The newly added support for CSP v3.0 makes it possible for Nextcloud to have an even stricter policy. Instead of restricting the JavaScript inclusion policy to ‘self’ we now use nonces, this is a security improvement because the previous implementation using ‘self’ didn’t take browsers in consideration that do mime type sniffing. (“mime confusion attacks”) Browsers that don’t support CSP v3.0 will simply get a v2.0 policy delivered that uses the ‘self’ key word for script-src. The policy used by default is restrictive:
default-src 'none';script-src 'nonce-LONGRANDOMNONCE' 'unsafe-eval';style-src 'self' 'unsafe- inline';img-src 'self' data: blob:;font-src 'self';connect-src 'self';media-src 'self'
on API endpoints with Nextcloud 11 the policy is just set to 'default-src 'none''
Note that Nextcloud does output encoding and CSP is just considered a defense in-depth. See the CSP evaluator to evaluate our CSP policy!

Same-site cookies support

The Same-site cookie support in Nextcloud 11 has been hardened even further. Same-Site cookies are a security measure supported by modern browsers that prevent CSRF vulnerabilities and protect your privacy further.

Browsers that support same-site cookies can be instructed in a way to only send a cookie if the request is originating from the original domain. This makes exploiting CSRF vulnerabilities from other domains a non-issue. Also timing attacks, such as enumerating whether a specific file or folder exists, are not feasible anymore. Nextcloud enforces the same-site cookies to be present on every request by enforcing this within the request middleware.

As hardening measure, in Nextcloud 11 we have added the __Host prefix to the cookie if the environment supports this feature. This enforces the cookie to be only sent via HTTPS and only be sent only to the host that has set this cookie. This mitigates cookie injection vulnerabilities within potential third-party software sharing the same second level domain. Note that Nextcloud does also employ regular protections against CSRF such as a shared secret between browser and client. Same-Site cookies are just considered a security hardening. More technical details about the original implementation can be read in this blog.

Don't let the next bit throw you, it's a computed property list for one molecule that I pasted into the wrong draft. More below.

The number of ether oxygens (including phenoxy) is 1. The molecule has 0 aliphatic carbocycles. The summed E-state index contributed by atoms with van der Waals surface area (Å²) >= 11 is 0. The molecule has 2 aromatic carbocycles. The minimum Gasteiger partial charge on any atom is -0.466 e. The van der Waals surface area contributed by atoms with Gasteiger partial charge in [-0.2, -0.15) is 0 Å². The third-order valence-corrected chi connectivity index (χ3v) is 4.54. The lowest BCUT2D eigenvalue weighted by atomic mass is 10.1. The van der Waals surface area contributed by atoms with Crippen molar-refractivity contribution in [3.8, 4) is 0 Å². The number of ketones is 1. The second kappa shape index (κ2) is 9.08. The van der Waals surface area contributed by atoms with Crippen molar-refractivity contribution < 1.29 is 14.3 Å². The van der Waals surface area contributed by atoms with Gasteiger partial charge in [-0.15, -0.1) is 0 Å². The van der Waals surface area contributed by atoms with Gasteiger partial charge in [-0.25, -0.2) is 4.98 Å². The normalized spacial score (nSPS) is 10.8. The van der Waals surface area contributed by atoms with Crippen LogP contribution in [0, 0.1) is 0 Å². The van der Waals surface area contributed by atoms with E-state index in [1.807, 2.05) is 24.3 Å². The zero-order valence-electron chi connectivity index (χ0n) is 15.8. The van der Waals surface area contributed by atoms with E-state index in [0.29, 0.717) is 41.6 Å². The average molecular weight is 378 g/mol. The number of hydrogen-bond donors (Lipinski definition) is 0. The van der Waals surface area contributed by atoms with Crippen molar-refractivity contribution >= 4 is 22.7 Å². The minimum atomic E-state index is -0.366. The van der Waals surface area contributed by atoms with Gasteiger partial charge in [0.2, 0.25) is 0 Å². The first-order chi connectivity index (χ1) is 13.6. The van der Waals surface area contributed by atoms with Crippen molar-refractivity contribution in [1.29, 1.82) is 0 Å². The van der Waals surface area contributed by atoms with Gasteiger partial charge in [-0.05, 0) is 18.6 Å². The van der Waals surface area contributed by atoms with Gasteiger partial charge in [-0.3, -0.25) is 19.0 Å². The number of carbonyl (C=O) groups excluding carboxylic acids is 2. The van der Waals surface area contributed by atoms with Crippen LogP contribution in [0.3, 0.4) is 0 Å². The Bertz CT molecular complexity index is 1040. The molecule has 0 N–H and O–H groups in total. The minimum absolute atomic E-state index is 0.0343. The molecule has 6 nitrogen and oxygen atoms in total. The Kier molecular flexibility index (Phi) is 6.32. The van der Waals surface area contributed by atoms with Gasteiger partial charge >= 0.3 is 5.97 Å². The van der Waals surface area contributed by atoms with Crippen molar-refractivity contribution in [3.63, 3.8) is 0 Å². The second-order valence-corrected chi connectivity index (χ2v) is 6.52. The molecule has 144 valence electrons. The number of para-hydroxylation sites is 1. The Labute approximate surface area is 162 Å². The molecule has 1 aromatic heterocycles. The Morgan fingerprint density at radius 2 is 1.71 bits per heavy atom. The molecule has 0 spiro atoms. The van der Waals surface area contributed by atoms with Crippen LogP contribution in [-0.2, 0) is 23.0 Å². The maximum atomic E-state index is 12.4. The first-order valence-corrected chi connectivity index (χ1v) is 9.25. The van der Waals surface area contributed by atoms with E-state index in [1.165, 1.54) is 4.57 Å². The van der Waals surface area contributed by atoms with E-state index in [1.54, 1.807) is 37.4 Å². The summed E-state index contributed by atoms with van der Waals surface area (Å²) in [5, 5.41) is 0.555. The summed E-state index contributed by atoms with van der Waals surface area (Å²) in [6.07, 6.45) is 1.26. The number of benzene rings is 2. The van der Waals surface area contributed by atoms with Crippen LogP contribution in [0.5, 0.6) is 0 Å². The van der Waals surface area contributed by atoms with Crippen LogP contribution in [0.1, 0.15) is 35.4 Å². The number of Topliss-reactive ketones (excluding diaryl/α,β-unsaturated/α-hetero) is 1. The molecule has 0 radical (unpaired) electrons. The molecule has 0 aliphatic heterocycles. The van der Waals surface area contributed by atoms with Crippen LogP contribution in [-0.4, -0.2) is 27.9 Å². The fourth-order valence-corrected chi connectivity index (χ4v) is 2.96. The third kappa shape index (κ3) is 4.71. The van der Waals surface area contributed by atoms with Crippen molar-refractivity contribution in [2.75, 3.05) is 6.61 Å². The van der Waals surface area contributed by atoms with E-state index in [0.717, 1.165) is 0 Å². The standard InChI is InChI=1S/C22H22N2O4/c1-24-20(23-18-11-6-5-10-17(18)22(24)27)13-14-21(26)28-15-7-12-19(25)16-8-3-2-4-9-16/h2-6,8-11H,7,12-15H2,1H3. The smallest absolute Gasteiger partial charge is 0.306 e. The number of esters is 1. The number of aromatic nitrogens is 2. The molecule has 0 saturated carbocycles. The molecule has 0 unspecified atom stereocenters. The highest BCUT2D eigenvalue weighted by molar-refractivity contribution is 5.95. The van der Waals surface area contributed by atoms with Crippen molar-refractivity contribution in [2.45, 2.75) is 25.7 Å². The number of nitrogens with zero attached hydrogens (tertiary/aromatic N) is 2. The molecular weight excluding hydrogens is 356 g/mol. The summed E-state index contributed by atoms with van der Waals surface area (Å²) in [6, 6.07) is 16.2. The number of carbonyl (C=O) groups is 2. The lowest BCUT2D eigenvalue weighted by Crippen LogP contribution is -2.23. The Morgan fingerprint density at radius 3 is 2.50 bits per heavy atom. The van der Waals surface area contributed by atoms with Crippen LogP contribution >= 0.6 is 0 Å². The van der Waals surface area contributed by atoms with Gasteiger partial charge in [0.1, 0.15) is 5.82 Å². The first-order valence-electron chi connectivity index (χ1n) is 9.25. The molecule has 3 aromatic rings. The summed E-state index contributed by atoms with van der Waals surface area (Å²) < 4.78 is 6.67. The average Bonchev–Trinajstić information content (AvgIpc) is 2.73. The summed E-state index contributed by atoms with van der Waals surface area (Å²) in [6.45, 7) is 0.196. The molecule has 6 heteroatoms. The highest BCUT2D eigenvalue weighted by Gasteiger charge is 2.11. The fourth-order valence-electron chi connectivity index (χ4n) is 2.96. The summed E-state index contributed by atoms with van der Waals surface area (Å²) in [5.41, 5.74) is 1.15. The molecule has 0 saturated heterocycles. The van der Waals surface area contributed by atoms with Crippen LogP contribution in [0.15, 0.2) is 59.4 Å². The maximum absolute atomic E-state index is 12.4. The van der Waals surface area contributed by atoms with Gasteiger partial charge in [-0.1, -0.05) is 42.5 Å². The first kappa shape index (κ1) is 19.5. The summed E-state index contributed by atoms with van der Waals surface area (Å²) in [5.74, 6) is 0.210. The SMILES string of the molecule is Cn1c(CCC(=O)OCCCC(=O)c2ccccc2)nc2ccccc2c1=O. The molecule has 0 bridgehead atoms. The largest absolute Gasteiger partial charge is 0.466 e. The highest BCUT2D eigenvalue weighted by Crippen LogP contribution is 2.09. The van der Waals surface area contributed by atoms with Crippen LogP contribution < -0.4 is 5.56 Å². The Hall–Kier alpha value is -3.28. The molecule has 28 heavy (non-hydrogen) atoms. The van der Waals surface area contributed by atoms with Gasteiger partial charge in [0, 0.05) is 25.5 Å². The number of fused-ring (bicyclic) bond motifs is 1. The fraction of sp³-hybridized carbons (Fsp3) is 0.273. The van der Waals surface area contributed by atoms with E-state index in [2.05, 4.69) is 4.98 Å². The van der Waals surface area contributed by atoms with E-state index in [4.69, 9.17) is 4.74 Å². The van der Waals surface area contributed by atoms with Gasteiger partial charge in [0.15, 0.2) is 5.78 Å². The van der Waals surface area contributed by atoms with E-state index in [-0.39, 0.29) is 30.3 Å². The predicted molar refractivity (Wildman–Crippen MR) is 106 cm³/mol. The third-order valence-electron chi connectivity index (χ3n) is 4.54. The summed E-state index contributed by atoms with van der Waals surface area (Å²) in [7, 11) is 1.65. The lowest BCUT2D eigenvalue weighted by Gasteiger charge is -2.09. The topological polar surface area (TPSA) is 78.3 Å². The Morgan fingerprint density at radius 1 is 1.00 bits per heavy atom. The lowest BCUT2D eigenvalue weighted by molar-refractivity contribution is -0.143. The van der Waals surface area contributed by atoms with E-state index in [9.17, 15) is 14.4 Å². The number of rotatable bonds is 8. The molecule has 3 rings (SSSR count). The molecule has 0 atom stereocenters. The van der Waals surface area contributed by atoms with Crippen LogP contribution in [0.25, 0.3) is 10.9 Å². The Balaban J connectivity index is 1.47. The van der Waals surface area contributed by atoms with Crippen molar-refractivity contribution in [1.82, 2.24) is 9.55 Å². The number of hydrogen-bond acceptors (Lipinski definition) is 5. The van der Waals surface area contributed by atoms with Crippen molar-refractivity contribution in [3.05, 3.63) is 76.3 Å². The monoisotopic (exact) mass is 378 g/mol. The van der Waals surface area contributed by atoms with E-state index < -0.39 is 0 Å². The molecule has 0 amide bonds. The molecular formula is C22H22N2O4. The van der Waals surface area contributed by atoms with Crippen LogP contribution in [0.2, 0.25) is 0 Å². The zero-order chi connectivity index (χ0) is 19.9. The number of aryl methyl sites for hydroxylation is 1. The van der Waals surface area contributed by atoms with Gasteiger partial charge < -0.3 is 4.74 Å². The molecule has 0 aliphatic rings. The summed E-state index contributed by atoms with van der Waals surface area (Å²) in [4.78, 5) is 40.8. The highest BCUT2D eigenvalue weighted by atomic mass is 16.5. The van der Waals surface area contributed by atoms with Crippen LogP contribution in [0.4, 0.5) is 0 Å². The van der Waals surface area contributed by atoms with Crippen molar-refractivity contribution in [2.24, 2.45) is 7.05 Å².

Improved password reset logic

As a further hardening to the general platform we’ve implemented a more clever password reset mechanism. Previously reset tokens where simply valid for 12 hours. The new password reset logic invalidates the password also after critical information such as the user mail address has been changed.

Collabora Online app hardenings

The Collabora Online app mediates the connection between the Collabora Online server app and the user interface of Nextcloud. We had contributed to the upstream app until now but decided to create our own version to be able to move forward faster. We cleaned up over 7000 lines of code and updated the app to use server functionality rather than legacy code, cleaning a large number of vulnerabilities. With less code the app becomes easier to audit and check for issues as well.

New app store

Given some security related incidents with the old app store like this and more recently this, security of Nextcloud systems benefits from a move to our new app store on apps.nextcloud.com. The new app store integrates an automatic check on uploaded apps, ensuring a significant proportion of scam and spam attempts is blocked before even making it to the store. Vetted developers have to sign their app with a private key, signed in turn by the Nextcloud Code Signing Authority which ensures even a successful compromise of an app store account can not result in malicious apps being uploaded to user systems.

Find more info in our blog about appstore improvements and app signing.

Conclusion and recommendations

Security tends to be invisible until things go wrong. As our customers put their most sensitive data in Nextcloud, they deserve the utmost care for their security and Nextcloud GmbH delivers this.

The features developed as well as the processes followed by Nextcloud with regards to security in development have been reviewed by the NCC Group. They concluded that the features were “designed, built and deployed on industry standards using Secure-Software Development Lifecycle processes and best practice ideology”. Nextcloud 11 thus sets a new standard in secure sharing and syncing of data in enterprise environments.

We recommend customers to get in contact with our support team and start preparing migration to Nextcloud 11 to ensure their data is as secure as it can be.